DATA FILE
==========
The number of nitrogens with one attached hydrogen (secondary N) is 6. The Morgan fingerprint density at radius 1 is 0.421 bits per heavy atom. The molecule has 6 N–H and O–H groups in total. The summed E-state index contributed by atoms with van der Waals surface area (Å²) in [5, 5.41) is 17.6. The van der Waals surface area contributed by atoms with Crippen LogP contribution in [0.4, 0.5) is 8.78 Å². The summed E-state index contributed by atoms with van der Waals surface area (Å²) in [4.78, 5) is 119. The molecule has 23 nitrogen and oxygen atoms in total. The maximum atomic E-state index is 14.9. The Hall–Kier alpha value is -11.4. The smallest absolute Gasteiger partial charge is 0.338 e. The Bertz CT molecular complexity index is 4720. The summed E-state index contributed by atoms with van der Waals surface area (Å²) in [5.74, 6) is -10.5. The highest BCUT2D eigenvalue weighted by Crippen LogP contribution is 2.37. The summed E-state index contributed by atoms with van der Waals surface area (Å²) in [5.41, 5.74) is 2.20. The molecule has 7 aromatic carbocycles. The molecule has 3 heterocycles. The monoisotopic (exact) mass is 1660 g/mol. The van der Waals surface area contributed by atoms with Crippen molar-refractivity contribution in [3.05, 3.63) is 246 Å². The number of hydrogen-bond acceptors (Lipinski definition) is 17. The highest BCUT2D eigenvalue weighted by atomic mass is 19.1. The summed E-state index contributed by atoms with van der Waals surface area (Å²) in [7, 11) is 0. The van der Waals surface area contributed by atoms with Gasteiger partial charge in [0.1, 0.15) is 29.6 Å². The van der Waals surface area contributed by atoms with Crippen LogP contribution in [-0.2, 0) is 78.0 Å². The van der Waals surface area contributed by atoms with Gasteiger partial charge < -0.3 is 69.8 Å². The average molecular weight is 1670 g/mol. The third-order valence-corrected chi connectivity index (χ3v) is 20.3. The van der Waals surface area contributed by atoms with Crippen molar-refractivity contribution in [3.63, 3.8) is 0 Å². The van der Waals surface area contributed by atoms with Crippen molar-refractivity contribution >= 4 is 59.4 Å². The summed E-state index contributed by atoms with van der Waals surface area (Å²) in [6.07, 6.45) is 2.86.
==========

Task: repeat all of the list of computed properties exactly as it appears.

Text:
The number of nitrogens with one attached hydrogen (secondary N) is 6. The Morgan fingerprint density at radius 1 is 0.421 bits per heavy atom. The molecule has 6 N–H and O–H groups in total. The summed E-state index contributed by atoms with van der Waals surface area (Å²) in [5, 5.41) is 17.6. The van der Waals surface area contributed by atoms with Crippen LogP contribution in [0.4, 0.5) is 8.78 Å². The summed E-state index contributed by atoms with van der Waals surface area (Å²) in [4.78, 5) is 119. The molecule has 23 nitrogen and oxygen atoms in total. The maximum atomic E-state index is 14.9. The Hall–Kier alpha value is -11.4. The smallest absolute Gasteiger partial charge is 0.338 e. The Bertz CT molecular complexity index is 4720. The summed E-state index contributed by atoms with van der Waals surface area (Å²) in [5.74, 6) is -10.5. The highest BCUT2D eigenvalue weighted by Crippen LogP contribution is 2.37. The summed E-state index contributed by atoms with van der Waals surface area (Å²) in [5.41, 5.74) is 2.20. The molecule has 7 aromatic carbocycles. The molecule has 3 heterocycles. The monoisotopic (exact) mass is 1660 g/mol. The van der Waals surface area contributed by atoms with Crippen molar-refractivity contribution in [3.05, 3.63) is 246 Å². The number of hydrogen-bond acceptors (Lipinski definition) is 17. The highest BCUT2D eigenvalue weighted by atomic mass is 19.1. The summed E-state index contributed by atoms with van der Waals surface area (Å²) in [7, 11) is 0. The van der Waals surface area contributed by atoms with Gasteiger partial charge in [0.1, 0.15) is 29.6 Å². The van der Waals surface area contributed by atoms with Crippen LogP contribution in [-0.2, 0) is 78.0 Å². The van der Waals surface area contributed by atoms with Gasteiger partial charge < -0.3 is 69.8 Å². The average molecular weight is 1670 g/mol. The third-order valence-corrected chi connectivity index (χ3v) is 20.3. The van der Waals surface area contributed by atoms with Crippen molar-refractivity contribution in [3.63, 3.8) is 0 Å². The van der Waals surface area contributed by atoms with Crippen molar-refractivity contribution >= 4 is 59.4 Å². The summed E-state index contributed by atoms with van der Waals surface area (Å²) in [6.07, 6.45) is 2.86.